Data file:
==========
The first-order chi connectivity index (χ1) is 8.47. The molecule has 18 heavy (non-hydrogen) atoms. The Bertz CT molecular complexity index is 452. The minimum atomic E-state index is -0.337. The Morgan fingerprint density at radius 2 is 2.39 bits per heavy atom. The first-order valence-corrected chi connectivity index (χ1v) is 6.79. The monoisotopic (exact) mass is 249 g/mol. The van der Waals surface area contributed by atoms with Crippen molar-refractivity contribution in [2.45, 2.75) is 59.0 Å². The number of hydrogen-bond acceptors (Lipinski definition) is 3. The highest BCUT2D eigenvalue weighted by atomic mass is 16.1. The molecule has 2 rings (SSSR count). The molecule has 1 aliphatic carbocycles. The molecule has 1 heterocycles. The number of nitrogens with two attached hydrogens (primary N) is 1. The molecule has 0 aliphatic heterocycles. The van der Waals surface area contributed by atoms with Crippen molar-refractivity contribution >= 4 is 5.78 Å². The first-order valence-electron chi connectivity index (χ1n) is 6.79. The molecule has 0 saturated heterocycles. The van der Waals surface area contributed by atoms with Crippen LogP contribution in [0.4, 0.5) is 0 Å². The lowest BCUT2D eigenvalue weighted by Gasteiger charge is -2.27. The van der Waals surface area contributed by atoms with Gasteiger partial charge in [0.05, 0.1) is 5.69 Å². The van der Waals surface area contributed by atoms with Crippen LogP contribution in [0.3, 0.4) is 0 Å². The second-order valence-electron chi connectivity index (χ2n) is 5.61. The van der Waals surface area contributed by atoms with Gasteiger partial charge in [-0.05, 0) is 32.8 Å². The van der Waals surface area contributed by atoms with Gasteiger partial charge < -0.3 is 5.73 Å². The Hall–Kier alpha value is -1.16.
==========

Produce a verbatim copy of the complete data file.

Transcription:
The first-order chi connectivity index (χ1) is 8.47. The molecule has 18 heavy (non-hydrogen) atoms. The Bertz CT molecular complexity index is 452. The minimum atomic E-state index is -0.337. The Morgan fingerprint density at radius 2 is 2.39 bits per heavy atom. The first-order valence-corrected chi connectivity index (χ1v) is 6.79. The monoisotopic (exact) mass is 249 g/mol. The van der Waals surface area contributed by atoms with Crippen molar-refractivity contribution in [2.45, 2.75) is 59.0 Å². The number of hydrogen-bond acceptors (Lipinski definition) is 3. The highest BCUT2D eigenvalue weighted by atomic mass is 16.1. The molecule has 2 rings (SSSR count). The molecule has 1 aliphatic carbocycles. The molecule has 1 heterocycles. The number of nitrogens with two attached hydrogens (primary N) is 1. The molecule has 0 aliphatic heterocycles. The van der Waals surface area contributed by atoms with Crippen molar-refractivity contribution >= 4 is 5.78 Å². The first-order valence-electron chi connectivity index (χ1n) is 6.79. The molecule has 0 saturated heterocycles. The van der Waals surface area contributed by atoms with Crippen LogP contribution in [0.4, 0.5) is 0 Å². The lowest BCUT2D eigenvalue weighted by Gasteiger charge is -2.27. The van der Waals surface area contributed by atoms with Gasteiger partial charge in [0.05, 0.1) is 5.69 Å². The van der Waals surface area contributed by atoms with Crippen LogP contribution in [0.3, 0.4) is 0 Å². The second-order valence-electron chi connectivity index (χ2n) is 5.61. The van der Waals surface area contributed by atoms with Gasteiger partial charge in [-0.05, 0) is 32.8 Å². The van der Waals surface area contributed by atoms with Gasteiger partial charge < -0.3 is 5.73 Å². The Hall–Kier alpha value is -1.16.